The early school years focus on having children engage with the world, make careful observations, and talk about what they notice. From the earliest years, teachers encourage children to notice as much as possible about objects or events and to pay attention to details. Activities such as collecting, grouping and ordering objects from their world, noting similarities and differences, observing and talking about changes, and asking questions all provide the basis for more quantitative inquiry skills later on. Children in the early elementary grades record their observations through drawings and, as their writing skills develop, add annotation to their drawings. What children observe, measure and record, and the ideas and explanations they form are related in important ways. Children need to check their observations against their ideas, and vice versa, in order to build strong conceptual understandings.
Also, during the elementary school years children come to realize that some of their questions can be answered by doing something to change an object as well as by observing it – that is, by carrying out a test. In the earliest elementary grades, investigations may be designed and carried out as a whole class activity. As children progress through the grades, they develop the skills to design and carry out their own tests of increasing complexity, using specialized instruments and tools accurately. Sometimes these tests will be scientific, searching for understanding. Other times these activities will be engineering design challenges, where children search for different, workable solutions to a simple problem, such as designing a car that will stop before it rolls off the edge of a table.
Middle School Curriculum
In the middle grades, students plan and carry out more sophisticated tests and design challenges. Gradually they develop the ability to distinguish relevant from irrelevant information within the context of an investigation or problem. They refine their ability to work with and analyze data, and to justify explanations with evidence. In middle school, learning about science and engineering continues to take place in the context of extended investigations.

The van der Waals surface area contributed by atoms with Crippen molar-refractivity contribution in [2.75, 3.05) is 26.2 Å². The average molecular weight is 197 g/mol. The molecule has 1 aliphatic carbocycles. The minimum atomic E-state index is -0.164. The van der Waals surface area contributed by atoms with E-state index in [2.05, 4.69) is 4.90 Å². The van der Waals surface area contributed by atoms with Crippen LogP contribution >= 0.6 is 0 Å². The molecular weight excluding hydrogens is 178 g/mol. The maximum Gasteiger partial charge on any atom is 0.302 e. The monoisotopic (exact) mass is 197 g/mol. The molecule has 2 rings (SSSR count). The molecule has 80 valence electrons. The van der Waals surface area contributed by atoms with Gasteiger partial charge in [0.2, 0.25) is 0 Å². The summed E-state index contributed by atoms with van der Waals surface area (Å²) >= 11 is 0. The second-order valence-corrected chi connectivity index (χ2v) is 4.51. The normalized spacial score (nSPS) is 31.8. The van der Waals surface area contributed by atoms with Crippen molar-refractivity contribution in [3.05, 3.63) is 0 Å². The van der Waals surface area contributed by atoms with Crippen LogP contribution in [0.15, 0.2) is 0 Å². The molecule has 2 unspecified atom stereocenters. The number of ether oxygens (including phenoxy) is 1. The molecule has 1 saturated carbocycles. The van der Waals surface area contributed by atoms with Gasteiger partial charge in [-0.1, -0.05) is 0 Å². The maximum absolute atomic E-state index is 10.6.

High School Curriculum
In their high school years, students are increasingly capable of working with abstractions and dealing with hypothetical cases. As they hone their analytical skills, students design challenges where problems never solved before are identified. They become more proficient in creating models, interpreting complex and messy data, and making inferences, using evaluative feedback to check specifications rigorously. They gain facility in working with quantitative data and representing information graphically and symbolically.
Inquiry skills built in grades 9 and 10 are expanded upon in grades 11 and 12 to include reflection on the assumptions and concepts that guide investigations and problem-solving activities. Students learn how to construct and evaluate their own and others' scientific and technological explanations, as well as learn how to evaluate evidence.